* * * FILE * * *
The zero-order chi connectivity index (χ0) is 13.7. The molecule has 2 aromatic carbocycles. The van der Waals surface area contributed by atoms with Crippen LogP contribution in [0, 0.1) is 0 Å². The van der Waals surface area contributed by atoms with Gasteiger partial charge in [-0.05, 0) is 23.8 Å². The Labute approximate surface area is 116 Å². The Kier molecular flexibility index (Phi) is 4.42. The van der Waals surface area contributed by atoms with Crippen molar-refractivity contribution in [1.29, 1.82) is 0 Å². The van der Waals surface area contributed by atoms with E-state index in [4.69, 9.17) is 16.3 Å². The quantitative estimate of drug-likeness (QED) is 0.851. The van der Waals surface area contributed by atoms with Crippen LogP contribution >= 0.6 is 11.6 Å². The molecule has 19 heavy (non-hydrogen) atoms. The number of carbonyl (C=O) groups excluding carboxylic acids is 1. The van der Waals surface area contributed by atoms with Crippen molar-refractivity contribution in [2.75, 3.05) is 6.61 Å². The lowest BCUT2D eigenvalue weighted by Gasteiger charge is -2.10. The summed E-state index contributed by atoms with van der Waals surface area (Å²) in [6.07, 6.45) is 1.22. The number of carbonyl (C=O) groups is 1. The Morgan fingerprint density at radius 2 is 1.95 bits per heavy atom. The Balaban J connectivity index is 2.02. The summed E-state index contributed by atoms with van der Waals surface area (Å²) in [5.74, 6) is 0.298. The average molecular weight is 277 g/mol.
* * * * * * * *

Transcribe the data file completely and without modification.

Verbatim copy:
The zero-order chi connectivity index (χ0) is 13.7. The molecule has 2 aromatic carbocycles. The van der Waals surface area contributed by atoms with Crippen LogP contribution in [0, 0.1) is 0 Å². The van der Waals surface area contributed by atoms with Gasteiger partial charge in [-0.05, 0) is 23.8 Å². The Labute approximate surface area is 116 Å². The Kier molecular flexibility index (Phi) is 4.42. The van der Waals surface area contributed by atoms with Crippen molar-refractivity contribution in [1.29, 1.82) is 0 Å². The van der Waals surface area contributed by atoms with E-state index in [4.69, 9.17) is 16.3 Å². The quantitative estimate of drug-likeness (QED) is 0.851. The van der Waals surface area contributed by atoms with Crippen LogP contribution >= 0.6 is 11.6 Å². The molecule has 19 heavy (non-hydrogen) atoms. The number of carbonyl (C=O) groups excluding carboxylic acids is 1. The van der Waals surface area contributed by atoms with Crippen molar-refractivity contribution in [2.75, 3.05) is 6.61 Å². The lowest BCUT2D eigenvalue weighted by Gasteiger charge is -2.10. The summed E-state index contributed by atoms with van der Waals surface area (Å²) in [6.07, 6.45) is 1.22. The number of carbonyl (C=O) groups is 1. The Morgan fingerprint density at radius 2 is 1.95 bits per heavy atom. The Balaban J connectivity index is 2.02. The summed E-state index contributed by atoms with van der Waals surface area (Å²) in [5.74, 6) is 0.298. The average molecular weight is 277 g/mol.